Enterasys 8000/8600 Specifications

8000/8600
*HWWLQJ6WDUWHG*XLGH
Copyright Notices
© 2001 by Enterasys Networks. All rights reserved.
Enterasys Networks is a subsidiary of Cabletron Systems, Inc.
Enterasys Networks
35 Industrial Way
Rochester, NH 03867-5005
Printed in the United States of America
This product includes software developed by the University of California, Berkeley, and its contributors.
© 1979 – 1994 by The Regents of the University of California. All rights reserved.
Redistribution and use in source and binary forms, with or without modification, are permitted provided that the following
conditions are met:
1. Redistributions of source code must retain the above copyright notice, this list of conditions, and the following disclaimer.
2. Redistributions in binary form must reproduce the above copyright notice, this list of conditions, and the following
disclaimer in the documentation and/or other materials provided with the distribution.
3. All advertising materials mentioning features or use of this software must display the following acknowledgement:
This product includes software developed by the University of California, Berkeley, and its contributors.
4. Neither the name of the University nor the names of its contributors may be used to endorse or promote products derived
from this software without specific prior written permission.
THIS SOFTWARE IS PROVIDED BY THE REGENTS AND CONTRIBUTORS “AS IS” AND ANY EXPRESS OR IMPLIED
WARRANTIES, INCLUDING, BUT NOT LIMITED TO, THE IMPLIED WARRANTIES OF MERCHANTABILITY AND
FITNESS FOR A PARTICULAR PURPOSE ARE DISCLAIMED. IN NO EVENT SHALL THE REGENTS OR
CONTRIBUTORS BE LIABLE FOR ANY DIRECT, INDIRECT, INCIDENTAL, SPECIAL, EXEMPLARY, OR
CONSEQUENTIAL DAMAGES (INCLUDING, BUT NOT LIMITED TO, PROCUREMENT OF SUBSTITUTE GOODS OR
SERVICES; LOSS OF USE, DATA, OR PROFITS; OR BUSINESS INTERRUPTION) HOWEVER CAUSED AND ON ANY
THEORY OF LIABILITY, WHETHER IN CONTRACT, STRICT LIABILITY, OR TORT (INCLUDING NEGLIGENCE OR
OTHERWISE) ARISING IN ANY WAY OUT OF THE USE OF THIS SOFTWARE, EVEN IF ADVISED OF THE POSSIBILITY
OF SUCH DAMAGE.
Changes
Enterasys Networks reserves the right to make changes in specifications and other information contained in this document
without prior notice. The reader should in all cases consult Enterasys Networks to determine whether any such changes have
been made.
The hardware, firmware, or software described in this manual is subject to change without notice.
Disclaimer
IN NO EVENT SHALL ENTERASYS NETWORKS BE LIABLE FOR ANY INCIDENTAL, INDIRECT, SPECIAL, OR
CONSEQUENTIAL DAMAGES WHATSOEVER (INCLUDING BUT NOT LIMITED TO LOST PROFITS) ARISING OUT OF
OR RELATED TO THIS MANUAL OR THE INFORMATION CONTAINED IN IT, EVEN IF ENTERASYS NETWORKS HAS
BEEN ADVISED, KNOWN, OR SHOULD HAVE KNOWN, OF THE POSSIBILITY OF SUCH DAMAGES.
Trademarks
Enterasys Networks and Enterasys are trademarks of Enterasys Networks.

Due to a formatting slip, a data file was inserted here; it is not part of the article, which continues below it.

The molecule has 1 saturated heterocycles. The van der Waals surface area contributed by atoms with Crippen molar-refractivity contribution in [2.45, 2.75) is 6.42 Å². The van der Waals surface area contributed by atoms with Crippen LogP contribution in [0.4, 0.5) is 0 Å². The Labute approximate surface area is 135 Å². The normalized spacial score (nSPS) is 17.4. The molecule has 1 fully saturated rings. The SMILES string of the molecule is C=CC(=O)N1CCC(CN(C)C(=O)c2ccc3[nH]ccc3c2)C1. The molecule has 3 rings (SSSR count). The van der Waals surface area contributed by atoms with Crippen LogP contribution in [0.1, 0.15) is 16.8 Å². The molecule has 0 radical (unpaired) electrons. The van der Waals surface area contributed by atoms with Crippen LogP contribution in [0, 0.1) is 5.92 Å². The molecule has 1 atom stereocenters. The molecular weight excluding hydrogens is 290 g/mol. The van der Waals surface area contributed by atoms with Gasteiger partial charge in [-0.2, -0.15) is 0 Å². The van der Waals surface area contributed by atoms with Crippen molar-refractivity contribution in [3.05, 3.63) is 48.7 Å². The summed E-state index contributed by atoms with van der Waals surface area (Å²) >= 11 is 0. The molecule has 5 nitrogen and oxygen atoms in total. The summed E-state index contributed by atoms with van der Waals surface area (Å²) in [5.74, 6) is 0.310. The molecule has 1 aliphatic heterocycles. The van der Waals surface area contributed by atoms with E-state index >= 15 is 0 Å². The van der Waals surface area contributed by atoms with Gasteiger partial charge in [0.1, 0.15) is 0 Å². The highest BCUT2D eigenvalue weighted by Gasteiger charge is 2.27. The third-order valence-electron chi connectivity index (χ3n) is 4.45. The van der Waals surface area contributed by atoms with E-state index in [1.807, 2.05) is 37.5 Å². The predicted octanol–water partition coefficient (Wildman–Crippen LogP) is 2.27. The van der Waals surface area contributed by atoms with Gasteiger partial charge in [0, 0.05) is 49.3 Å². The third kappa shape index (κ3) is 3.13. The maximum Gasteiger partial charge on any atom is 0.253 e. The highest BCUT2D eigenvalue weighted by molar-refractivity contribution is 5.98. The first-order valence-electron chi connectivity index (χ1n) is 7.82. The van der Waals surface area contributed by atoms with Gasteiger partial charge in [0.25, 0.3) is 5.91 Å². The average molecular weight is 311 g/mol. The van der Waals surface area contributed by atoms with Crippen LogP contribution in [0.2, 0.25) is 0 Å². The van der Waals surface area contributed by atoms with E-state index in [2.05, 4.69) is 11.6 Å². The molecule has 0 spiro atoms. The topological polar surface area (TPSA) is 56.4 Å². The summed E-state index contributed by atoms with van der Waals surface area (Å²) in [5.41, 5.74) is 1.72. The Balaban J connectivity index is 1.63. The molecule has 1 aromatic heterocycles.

All other product names mentioned in this manual may be trademarks or registered trademarks of their respective companies.
Regulatory Compliance Information
Regulatory Compliance Information
This product complies with the following:
Safety
UL 1950; CSA C22.2, No. 950; 73/23/EEC; EN 60950; IEC 950
Electromagnetic
FCC Part 15; CSA C108.8; 89/336/EEC; EN 55022; EN 61000-3-2
Compatibility (EMC)
EN 61000-3-3; EN 50082-1, AS/NZS 3548; VCCI V-3
ELECTRICAL HAZARD: Only qualified personnel should perform installation
procedures.
NOTICE
Enterasys Networks and its licensors reserve the right to make changes in specifications and other information contained in
this document without prior notice. The reader should in all cases consult Enterasys Networks to determine whether any such
changes have been made.
The hardware, firmware, or software described in this manual is subject to change without notice.
IN NO EVENT SHALL ENTERASYS NETWORKS AND ITS LICENSORS BE LIABLE FOR ANY INCIDENTAL, INDIRECT,
SPECIAL, OR CONSEQUENTIAL DAMAGES WHATSOEVER (INCLUDING BUT NOT LIMITED TO LOST PROFITS) ARISING
OUT OF OR RELATED TO THIS MANUAL OR THE INFORMATION CONTAINED IN IT, EVEN IF ENTERASYS NETWORKS AND
ITS LICENSORS HAVE BEEN ADVISED OF, KNOWN, OR SHOULD HAVE KNOWN, THE POSSIBILITY OF SUCH DAMAGES.
Enterasys Networks, Inc.
35 Industrial Way
Rochester, NH 03866-5005
Enterasys Networks, Inc. is a subsidiary of Cabletron Systems, Inc.
 2001 by Enterasys Networks, Inc.
All Rights Reserved
Printed in the United States of America
Order Number: 9032552-09 February 2001
Enterasys Xpedition 8000/8600 Getting Started Guide
iii
Regulatory Compliance Information
LANVIEW is a registered trademark of Enterasys Networks or its licensors; SmartSwitch and Enterasys Networks are
trademarks of Enterasys Networks or its licensors. SPECTRUM is a registered trademark of Aprisma Management
Technologies or its licensors.
All other product names mentioned in this manual may be trademarks or registered trademarks of their respective companies.
FCC NOTICE
This device complies with Part 15 of the FCC rules. Operation is subject to the following two conditions: (1) this device may
not cause harmful interference, and (2) this device must accept any interference received, including interference that may
cause undesired operation.
NOTE: This equipment has been tested and found to comply with the limits for a Class A digital device, pursuant to Part 15
of the FCC rules. These limits are designed to provide reasonable protection against harmful interference when the equipment
is operated in a commercial environment. This equipment uses, generates, and can radiate radio frequency energy and if not
installed in accordance with the operator’s manual, may cause harmful interference to radio communications. Operation of